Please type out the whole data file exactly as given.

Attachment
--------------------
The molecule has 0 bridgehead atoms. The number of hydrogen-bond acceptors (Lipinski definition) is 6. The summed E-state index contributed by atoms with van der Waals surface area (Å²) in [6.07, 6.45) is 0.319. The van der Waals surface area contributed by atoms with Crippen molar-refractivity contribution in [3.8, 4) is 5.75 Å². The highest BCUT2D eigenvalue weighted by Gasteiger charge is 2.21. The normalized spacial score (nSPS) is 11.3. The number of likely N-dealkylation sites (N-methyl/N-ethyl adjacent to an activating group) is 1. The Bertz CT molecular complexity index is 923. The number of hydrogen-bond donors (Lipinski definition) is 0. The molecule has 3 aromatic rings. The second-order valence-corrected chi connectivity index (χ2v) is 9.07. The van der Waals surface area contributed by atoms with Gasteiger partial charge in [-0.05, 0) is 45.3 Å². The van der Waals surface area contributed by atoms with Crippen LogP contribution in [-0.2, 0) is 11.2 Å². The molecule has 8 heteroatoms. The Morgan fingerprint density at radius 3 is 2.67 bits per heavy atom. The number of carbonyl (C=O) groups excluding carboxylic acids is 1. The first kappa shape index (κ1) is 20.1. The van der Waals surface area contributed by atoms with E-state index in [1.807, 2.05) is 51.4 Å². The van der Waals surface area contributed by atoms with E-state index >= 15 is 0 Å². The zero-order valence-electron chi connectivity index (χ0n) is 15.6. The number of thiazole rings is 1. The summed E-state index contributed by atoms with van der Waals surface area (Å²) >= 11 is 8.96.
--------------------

The molecule has 0 bridgehead atoms. The number of hydrogen-bond acceptors (Lipinski definition) is 6. The summed E-state index contributed by atoms with van der Waals surface area (Å²) in [6.07, 6.45) is 0.319. The van der Waals surface area contributed by atoms with Crippen molar-refractivity contribution in [3.8, 4) is 5.75 Å². The highest BCUT2D eigenvalue weighted by Gasteiger charge is 2.21. The normalized spacial score (nSPS) is 11.3. The number of likely N-dealkylation sites (N-methyl/N-ethyl adjacent to an activating group) is 1. The Bertz CT molecular complexity index is 923. The number of hydrogen-bond donors (Lipinski definition) is 0. The molecule has 3 aromatic rings. The second-order valence-corrected chi connectivity index (χ2v) is 9.07. The van der Waals surface area contributed by atoms with Gasteiger partial charge in [-0.05, 0) is 45.3 Å². The van der Waals surface area contributed by atoms with Crippen LogP contribution in [-0.2, 0) is 11.2 Å². The molecule has 8 heteroatoms. The Morgan fingerprint density at radius 3 is 2.67 bits per heavy atom. The number of carbonyl (C=O) groups excluding carboxylic acids is 1. The first kappa shape index (κ1) is 20.1. The van der Waals surface area contributed by atoms with E-state index in [1.807, 2.05) is 51.4 Å². The van der Waals surface area contributed by atoms with E-state index >= 15 is 0 Å². The zero-order valence-electron chi connectivity index (χ0n) is 15.6. The number of thiazole rings is 1. The summed E-state index contributed by atoms with van der Waals surface area (Å²) >= 11 is 8.96.